For anyone who's interested in the pragmatic side of Karate (or martial arts in general) I would highly recommend Andi Kidd's Bunkai Bash down in Calne in Wiltshire on 8th - 10th July, probably the premier event of the year in the pragmatic field (in both senses of the word ) Totally non style specific, we typically have Shotokan, Goju, Wado, TKD, TSD guys all training together.
Some of the countries top instructors, Andi Kidd, Rakesh Patel, Paul Herbert, John Titchen, Leigh Simms (and many others)
£75 for 15 hours training, camping fees and BBQ (plus free t-shirt) is a bit of a bargain.
It struck me that this section is actually titled "Event promotion AND REVIEWS" and we never feed back on the events we've been to. Since I did a review for my FB page anyway I thought I'd cut'n'paste it here as well.
8th-10th July, Blacklands Lake Campsite, Calne, Wiltshire.
Firstly a little disclaimer, this was my third time at the Bash so I am already a big fan, but anyone who knows what a cynical old b*gger I am should also know that I'm not easily impressed so this is a good thing Also, I'm quite old now, so if I've forgotten something then apologies in advance.
The weekend itself is hosted at Blacklands Lake campsite, the site is large, tidy and well serviced with good washing and toilet facilities, after that it's as comfortable as you want to make it and our group ranged from the full caravan/awning set up to the smallest one man tent. Attendees (both male and female) ranged from mid teens to approaching 60 and styles/arts represented included Wado, Goju and Shotokan all training together, no politics, no egos, just a lot of sharing and a lot of fun.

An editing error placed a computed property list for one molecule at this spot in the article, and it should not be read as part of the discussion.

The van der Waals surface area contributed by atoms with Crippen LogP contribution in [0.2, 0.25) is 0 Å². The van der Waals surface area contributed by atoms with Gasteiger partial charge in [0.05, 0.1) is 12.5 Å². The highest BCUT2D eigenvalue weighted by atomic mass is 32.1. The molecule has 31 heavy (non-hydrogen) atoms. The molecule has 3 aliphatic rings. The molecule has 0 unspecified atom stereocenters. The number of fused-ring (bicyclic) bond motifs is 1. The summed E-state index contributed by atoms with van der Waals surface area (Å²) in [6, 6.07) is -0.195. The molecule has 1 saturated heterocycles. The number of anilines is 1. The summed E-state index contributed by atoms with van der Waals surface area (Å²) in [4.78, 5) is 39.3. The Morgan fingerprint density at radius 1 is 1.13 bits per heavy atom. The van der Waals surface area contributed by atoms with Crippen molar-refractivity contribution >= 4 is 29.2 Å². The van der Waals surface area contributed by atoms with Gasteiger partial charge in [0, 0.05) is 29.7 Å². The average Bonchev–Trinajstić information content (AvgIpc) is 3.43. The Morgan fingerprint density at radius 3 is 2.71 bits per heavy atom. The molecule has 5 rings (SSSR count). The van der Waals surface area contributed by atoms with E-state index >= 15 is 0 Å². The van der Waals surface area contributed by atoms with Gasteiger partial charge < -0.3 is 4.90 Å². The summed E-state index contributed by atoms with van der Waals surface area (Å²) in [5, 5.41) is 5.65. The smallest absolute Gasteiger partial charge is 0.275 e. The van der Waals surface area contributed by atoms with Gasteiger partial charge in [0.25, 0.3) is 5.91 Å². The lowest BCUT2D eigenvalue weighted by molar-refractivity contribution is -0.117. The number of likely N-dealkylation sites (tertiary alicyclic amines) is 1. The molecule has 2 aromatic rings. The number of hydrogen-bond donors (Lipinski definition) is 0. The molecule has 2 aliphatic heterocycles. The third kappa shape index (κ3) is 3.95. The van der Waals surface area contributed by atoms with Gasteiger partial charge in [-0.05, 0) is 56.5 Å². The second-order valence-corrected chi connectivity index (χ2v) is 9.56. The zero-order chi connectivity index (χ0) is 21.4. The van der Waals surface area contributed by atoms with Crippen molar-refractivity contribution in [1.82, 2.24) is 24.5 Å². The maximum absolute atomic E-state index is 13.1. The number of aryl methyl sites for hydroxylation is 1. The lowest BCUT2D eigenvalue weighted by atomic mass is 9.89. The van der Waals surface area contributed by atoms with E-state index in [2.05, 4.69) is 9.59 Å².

The weekend sessions actually start on the Friday evening at 6:30pm and, although reasonably attended are quieter than the rest of the weekend as people are still travelling in but if you are fortunate enough to be there they are a great way to ease yourself into the weekend (and set yourself up for the post training curry in Calne ). This year we kicked off with an interesting Jo kata 2 person flow drill from Chris Marshall (the solo form of which is available on the Bunkai Bash FB page) , this was as much a mental as physical session as many of us are not regular weapon users but was a good gentle way to get into the weekend. This was followed by a short session on bear hug escapes and the issues presented by most of the "classic" escapes you see on YouTube. This was a messy, physical session but some good Q&A and was primarily intended to provoke some thought into what happens when your nice tidy technique just doesn't work and everybody was already happy to throw their ideas into the pot by that stage.